(Editor’s note: The author wrote this review while at glacier camp in Alaska this spring. It was embargoed until the Lithic began retail, hence the post title.)
A few years ago Arc’teryx began constructing gloves. Their initial offerings were fairly traditional leather-palmed gloves, albeit with typical Arc’teryx build quality and attention to detail (with a correspondingly high price). I had not tried any of their handwear until their new Lithic glove.
As opposed to Arc’teryx’s first gloves, the Lithics are a radical departure from regular ski and mountaineering glove design. In place of the traditional leather palm, they utilize a burly Gore-Tex fabric. The textile is apparently typically used in waterproof-breathable motorcycle jackets, and is similar in strength to Cordura or backpack fabric. That means that they are the first warm gloves (to my knowledge, commenters at the ready!) that are entirely waterproof breathable, even in the palm. The textile palm also makes the gloves quite lightweight.
Gloves are one of the many gear categories that I think could stand substantial improvement. When it’s cold out, it’s often a struggle to maintain warm hands, and if it’s wet, keeping your gloves dry in many cases is basically a lost cause. Unfortunately many of the issues with gloves are difficult to solve, so it is nice to see solid innovation on Arc’teryx’s part.
Besides the Gore-Tex palm, Lithic gloves incorporate other excellent features. They are sewn into an ergonomic “pre-curved” shape, which makes them quite comfy, and they feel more dextrous than they would otherwise. The gloves are insulated with fleece on the palm, thin Primaloft on the top of the hand, and Primaloft in the gauntlet. Pretty standard. The gauntlet on the gloves is nice and big, with a one-handed adjustable drawcord. They also have a removable wrist-loop cord, a nice touch that I think all gloves should incorporate.
I got the gloves a few months ago and have been using them throughout the winter. They’ve been in my pack or on my hands on almost all my ski days from the PNW, to Japan, and finally out to Glacier Bay, Alaska where we spent a few weeks digging out our tent on a glacier. Excellent glove testing.
The gloves have turned out to be perfect for wet, warm PNW skiing. Makes sense, since they are designed up in Vancouver. They aren’t super warm, but are incredibly waterproof, and also breathe well. They definitely seem to soak through slower than other comparable gloves.
Along with wet testing, I’ve used the gloves in colder climates, mainly Japan and Alaska. They work well during pleasant colder days, but in really cold temps, they definitely don’t have the warmth of a thicker pair of gloves.
Compared to my other favorite gloves, Black Diamond Guide Gloves, the Lithics are significantly less warm, more waterproof, and less durable. I still often carry the Guides, especially on colder days or in colder places. The pairing of the Lithic gloves and the Guides makes a great combo that covers a wide variety of temperatures and conditions. The Lithics are perhaps more similar in warmth to standard Kinco insulated leather work gloves. Although similar in warmth (perhaps slightly warmer), the Lithics blow leather gloves out of the water when it comes to breathability and water resistance. Leather gloves take forever to dry out as well, while the Lithics dry out incredibly quickly.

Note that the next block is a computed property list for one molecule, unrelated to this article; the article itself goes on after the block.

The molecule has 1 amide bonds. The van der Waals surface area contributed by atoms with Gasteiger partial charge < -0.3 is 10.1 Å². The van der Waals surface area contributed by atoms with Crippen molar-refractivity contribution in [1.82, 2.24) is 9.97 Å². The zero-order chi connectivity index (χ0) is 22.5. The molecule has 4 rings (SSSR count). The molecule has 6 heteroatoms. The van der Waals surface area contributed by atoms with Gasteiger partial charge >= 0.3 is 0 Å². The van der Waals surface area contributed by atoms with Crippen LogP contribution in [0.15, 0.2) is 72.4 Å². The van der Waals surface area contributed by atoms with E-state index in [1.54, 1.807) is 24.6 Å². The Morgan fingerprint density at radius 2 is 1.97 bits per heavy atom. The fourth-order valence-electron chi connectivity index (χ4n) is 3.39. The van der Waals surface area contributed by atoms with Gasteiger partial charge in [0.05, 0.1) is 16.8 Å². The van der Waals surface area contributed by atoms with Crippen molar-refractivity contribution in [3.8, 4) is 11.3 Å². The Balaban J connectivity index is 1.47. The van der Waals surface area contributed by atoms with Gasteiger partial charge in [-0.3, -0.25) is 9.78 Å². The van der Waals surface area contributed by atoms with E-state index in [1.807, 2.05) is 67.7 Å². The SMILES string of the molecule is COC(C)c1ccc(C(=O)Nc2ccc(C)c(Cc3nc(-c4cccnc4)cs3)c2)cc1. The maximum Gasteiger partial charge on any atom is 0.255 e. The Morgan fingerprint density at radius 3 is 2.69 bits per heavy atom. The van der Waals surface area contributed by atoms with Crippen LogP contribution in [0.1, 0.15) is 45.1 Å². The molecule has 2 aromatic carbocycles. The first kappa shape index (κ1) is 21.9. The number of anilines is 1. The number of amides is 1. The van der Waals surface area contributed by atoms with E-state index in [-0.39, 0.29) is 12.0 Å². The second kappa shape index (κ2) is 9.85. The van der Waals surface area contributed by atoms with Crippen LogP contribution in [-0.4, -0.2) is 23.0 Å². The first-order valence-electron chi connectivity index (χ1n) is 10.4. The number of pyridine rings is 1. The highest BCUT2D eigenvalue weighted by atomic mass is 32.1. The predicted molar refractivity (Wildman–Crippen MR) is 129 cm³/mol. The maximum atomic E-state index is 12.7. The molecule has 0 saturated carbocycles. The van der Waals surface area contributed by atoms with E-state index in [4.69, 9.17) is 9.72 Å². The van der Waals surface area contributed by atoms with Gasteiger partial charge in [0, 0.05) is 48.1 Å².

I’ve only been able to use the gloves for about four months, so I haven’t been able to give them a complete durability test. But they have held up ok so far for backcountry ski touring, again with the caveat that these are not leather palm gloves. The only wear that I can see is some fuzziness on the tips of the fingers, and a few tiny spots where the black reinforcements have started to wear a bit to show the Gore-Tex underneath. My overall sense while observing wear is they won’t hold up nearly as well as a leather-palmed glove. However, that may be just the trade-off that has to be made for a lightweight, fully waterproof-breathable glove.
Another issue is the gloves don’t have a removable liner. Almost all waterproof gloves could benefit from a removable liner; it makes them easier and quicker to dry, and makes the gloves more versatile. This could be a deal breaker for those of you who really really need to dry a moist pair of gloves quickly, so take note.
An additional benefit that I really enjoy is the Lithic’s light weight and pack-ability. They crunch down quite small, less than half the size of the competition.
Overall, I’ve been quite impressed with the Lithic gloves. I was curious whether the extra breathability would be noticeable during normal backcountry skiing use. They breathe better than other comparable gloves and are more waterproof as well, especially compared to gloves that incorporate leather. I find myself using them often, and haven’t found any major problems. They’re especially well-suited to PNW skiing, an environment that’s traditionally hard to find gloves for.
To sum up: Agile, waterproof, packable — with a question about durability as compared to leather and a non-removable liner.
Louie Dawson earned his Bachelor Degree in Industrial Design from Western Washington University in 2014. When he’s not skiing Mount Baker or somewhere equally as snowy, he’s thinking about new products to make ski mountaineering more fun and safe.